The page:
|Other names||Alpha-gal syndrome (AGS)|
Acquired Red Meat allergy
Mammalian Meat Allergy (MMA)
|Symptoms||Abdominal pain, anaphylaxis, angiodema, headaches, congestion, diarrhea, faintness, hives, nausea, rhinorrhea often with sternutation|
|Causes||Bites from certain species of ticks; predominantly the Lone Star tick|
Alpha-gal syndrome (AGS) (also Alpha-gal allergy; Mammalian meat allergy (MMA)) — is a type of meat allergy characterized by a delayed onset of symptoms (3–8 hours) after ingesting mammalian meat. The condition results from past exposure to certain tick bites. It was first reported in 2002. Symptoms of the allergy include rash, hives, nausea or vomiting, difficulty breathing, drop in blood pressure, dizziness or faintness and severe stomach pain.
Alpha-gal allergy is a reaction to the carbohydrate galactose-alpha-1,3-galactose ("alpha-gal"), whereby the body is overloaded with immunoglobulin E (IgE) antibodies on contact with the carbohydrate. Anti-gal is a human natural antibody that interacts specifically with the mammalian carbohydrate structure gal alpha 1-3Gal beta 1-4GlcNAc-R (the alpha-galactosyl epitope). The alpha-gal molecule is found in all mammals except catarrhines (apes and Old World monkeys), the taxonomic branch that includes humans.
Bites from specific tick species, such as the lone star tick (Amblyomma americanum) in the US, and the paralysis tick (Ixodes holocyclus) in Australia, which can transfer this carbohydrate to a victim, have been implicated in the development of this delayed allergic response to consumption of mammalian meat products (“red meat”). Healthcare providers recommend avoiding food products containing beef, pork, lamb, venison, rabbit and offal to avoid triggering an allergic reaction. Some afflicted individuals are so hypersensitive to alpha-gal that the allergy can cross-react with mammalian gelatin and even some dairy products. Individuals with alpha-gal allergy do not need to become strict vegetarians because reptile meats, poultry and seafood naturally do not contain alpha-gal.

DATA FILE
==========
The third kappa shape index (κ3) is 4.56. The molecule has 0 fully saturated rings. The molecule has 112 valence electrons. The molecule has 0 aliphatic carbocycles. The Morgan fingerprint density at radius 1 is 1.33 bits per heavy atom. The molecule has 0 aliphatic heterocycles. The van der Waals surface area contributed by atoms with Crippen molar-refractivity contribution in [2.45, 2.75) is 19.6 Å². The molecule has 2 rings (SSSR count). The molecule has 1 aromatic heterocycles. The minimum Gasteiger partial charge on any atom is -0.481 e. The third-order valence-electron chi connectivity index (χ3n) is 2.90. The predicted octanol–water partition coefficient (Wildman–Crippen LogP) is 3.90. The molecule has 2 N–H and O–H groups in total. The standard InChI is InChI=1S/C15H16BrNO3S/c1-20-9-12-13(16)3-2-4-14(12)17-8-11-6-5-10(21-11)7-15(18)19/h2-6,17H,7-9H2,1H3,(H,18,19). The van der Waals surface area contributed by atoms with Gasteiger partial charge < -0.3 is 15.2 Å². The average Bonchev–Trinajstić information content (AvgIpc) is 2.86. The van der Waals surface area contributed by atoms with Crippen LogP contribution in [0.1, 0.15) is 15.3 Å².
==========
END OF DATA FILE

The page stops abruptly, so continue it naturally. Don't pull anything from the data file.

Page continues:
Alpha-gal allergy has been reported in 17 countries on all six continents where humans are bitten by ticks, particularly the United States and Australia. As of November 2019 Australia has the highest rate of mammalian meat allergy and tick anaphylaxis in the world. In the US, the allergy most often occurs in the central and southern regions, which corresponds to the distribution of the lone star tick. In the Southern United States, where the tick is most prevalent, allergy rates are 32% higher than elsewhere. However, as doctors are not required to report the number of patients with alpha-gal allergy, the true number of affected individuals is unknown. Alpha-gal has also been shown to exist in the saliva of Ixodes scapularis but not Amblyomma maculatum.
Alpha-gal allergies are the first known food allergies that present the possibility of delayed anaphylaxis. It is also the first known food-related allergy associated with a carbohydrate, rather than a protein. Other mammalian products containing alpha-gal other than meat such as milk and gelatin may also trigger an allergic reaction.